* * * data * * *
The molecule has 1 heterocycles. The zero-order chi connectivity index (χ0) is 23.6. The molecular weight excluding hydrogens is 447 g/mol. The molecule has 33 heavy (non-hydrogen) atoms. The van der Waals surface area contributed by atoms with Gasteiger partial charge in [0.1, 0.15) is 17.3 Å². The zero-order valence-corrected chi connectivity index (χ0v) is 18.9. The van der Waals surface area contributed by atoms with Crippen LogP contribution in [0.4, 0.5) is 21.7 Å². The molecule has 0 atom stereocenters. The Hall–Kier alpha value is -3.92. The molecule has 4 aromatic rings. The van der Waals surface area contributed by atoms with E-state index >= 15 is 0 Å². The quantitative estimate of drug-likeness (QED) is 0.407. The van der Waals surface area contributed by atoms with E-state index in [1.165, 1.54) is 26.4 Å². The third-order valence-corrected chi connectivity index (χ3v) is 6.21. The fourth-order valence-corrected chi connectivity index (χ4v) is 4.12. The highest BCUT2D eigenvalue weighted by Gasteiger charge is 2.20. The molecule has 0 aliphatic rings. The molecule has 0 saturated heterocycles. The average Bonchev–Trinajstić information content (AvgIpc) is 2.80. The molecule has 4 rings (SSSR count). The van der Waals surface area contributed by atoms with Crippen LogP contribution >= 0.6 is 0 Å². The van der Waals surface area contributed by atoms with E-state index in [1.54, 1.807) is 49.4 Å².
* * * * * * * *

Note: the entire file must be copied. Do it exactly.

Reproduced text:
The molecule has 1 heterocycles. The zero-order chi connectivity index (χ0) is 23.6. The molecular weight excluding hydrogens is 447 g/mol. The molecule has 33 heavy (non-hydrogen) atoms. The van der Waals surface area contributed by atoms with Gasteiger partial charge in [0.1, 0.15) is 17.3 Å². The zero-order valence-corrected chi connectivity index (χ0v) is 18.9. The van der Waals surface area contributed by atoms with Crippen LogP contribution in [0.4, 0.5) is 21.7 Å². The molecule has 0 atom stereocenters. The Hall–Kier alpha value is -3.92. The molecule has 4 aromatic rings. The van der Waals surface area contributed by atoms with E-state index >= 15 is 0 Å². The quantitative estimate of drug-likeness (QED) is 0.407. The van der Waals surface area contributed by atoms with E-state index in [1.165, 1.54) is 26.4 Å². The third-order valence-corrected chi connectivity index (χ3v) is 6.21. The fourth-order valence-corrected chi connectivity index (χ4v) is 4.12. The highest BCUT2D eigenvalue weighted by Gasteiger charge is 2.20. The molecule has 0 aliphatic rings. The molecule has 0 saturated heterocycles. The average Bonchev–Trinajstić information content (AvgIpc) is 2.80. The molecule has 4 rings (SSSR count). The van der Waals surface area contributed by atoms with Crippen LogP contribution >= 0.6 is 0 Å². The van der Waals surface area contributed by atoms with E-state index in [1.54, 1.807) is 49.4 Å².